markets, and Hawaiian coffee is some of the finest in the world. A
key to producing excellent coffee is knowing the right time to
harvest the beans. The research team hopes the craft’s unique
capability will provide data the growers can use to select the best
time to harvest the beans.

After flights over the Kauai Coffee Company plantation, the largest
coffee plantation in America, the research team will brief coffee
industry officials on its findings. The demonstration will allow NASA
to provide sound science to a multi-billion dollar American industry,
and is just one potential agricultural-management application using

The Altus missions will be conducted in restricted airspace over
Florida near NASA’s Kennedy Space Center. When a developing storm is
spotted, researchers from the University of Alabama at Huntsville,
with colleagues from NASA’s Goddard Space Flight Center, Greenbelt,
Md., will send the Altus above and around the storm, gauging the
various elements that unleash the fury of storms, while the remote
pilots remain safely on the ground.

Using precision instruments aboard the aircraft, researchers will
take measurements to determine lightning potential of the storms in
the hopes of better understanding how different physical
characteristics in the atmosphere can contribute to development of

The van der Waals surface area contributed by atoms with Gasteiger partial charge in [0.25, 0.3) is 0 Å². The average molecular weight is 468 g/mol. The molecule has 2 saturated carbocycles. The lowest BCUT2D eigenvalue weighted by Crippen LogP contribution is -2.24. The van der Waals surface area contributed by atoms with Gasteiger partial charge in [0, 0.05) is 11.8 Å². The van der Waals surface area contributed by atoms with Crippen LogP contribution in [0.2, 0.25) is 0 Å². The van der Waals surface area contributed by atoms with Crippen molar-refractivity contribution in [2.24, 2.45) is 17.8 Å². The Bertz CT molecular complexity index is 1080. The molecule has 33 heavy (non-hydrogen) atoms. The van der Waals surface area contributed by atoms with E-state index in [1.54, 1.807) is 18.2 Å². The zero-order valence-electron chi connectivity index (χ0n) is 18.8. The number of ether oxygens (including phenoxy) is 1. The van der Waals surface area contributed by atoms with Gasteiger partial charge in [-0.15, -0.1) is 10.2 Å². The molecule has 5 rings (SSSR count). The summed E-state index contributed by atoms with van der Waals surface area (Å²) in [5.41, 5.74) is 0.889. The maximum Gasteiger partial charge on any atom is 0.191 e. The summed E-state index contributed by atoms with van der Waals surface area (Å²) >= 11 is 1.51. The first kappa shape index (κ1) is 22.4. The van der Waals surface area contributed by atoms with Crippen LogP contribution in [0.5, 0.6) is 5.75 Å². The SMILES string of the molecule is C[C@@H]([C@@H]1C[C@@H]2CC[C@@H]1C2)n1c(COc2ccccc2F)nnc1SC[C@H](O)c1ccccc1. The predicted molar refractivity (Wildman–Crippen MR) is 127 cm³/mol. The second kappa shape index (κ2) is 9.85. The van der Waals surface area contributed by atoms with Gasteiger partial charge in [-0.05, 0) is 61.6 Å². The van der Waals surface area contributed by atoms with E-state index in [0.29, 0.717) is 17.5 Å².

lightning. These data will increase
understanding of lightning and storms, while providing federal, state
and local governments new disaster-management information for use in
the areas of severe storms, floods and wild fires.

The two demonstration missions are “both scientifically exciting and
commercially appealing,” Dr. Asrar said. “While validating this new
breed of aircraft we’re also providing sound science with real-world,
practical applications to the American people.”

The two proposals selected for funding met the NASA requirement that
the missions be managed in “Principal Investigator” mode: Each
mission’s lead investigator is responsible for choosing the UAV best
suited for the experiment, and then managing all aspects of the
mission for NASA. NASA has identified approximately $8 million to
fund the two UAV demonstration missions over a period of four years,
with funding split roughly equally between the two proposals.

The missions are part of NASA’s Earth Science Enterprise, a long-term
research effort aimed at understanding how human-induced and natural
changes affect our global environment, while providing practical
societal benefits to America today. The Earth Science Enterprise
provides the sound science needed by policy and economic
decision-makers to assure responsible stewardship of the global

– NASA –


Still photos and video footage of the Pathfinder-Plus and Altus
aircraft are available from the Dryden Public Affairs Office to
support this release. For photo prints or video dubs, please call
(661) 276-2665. Photos are also available on the NASA Dryden Flight
Research Center internet website, URL: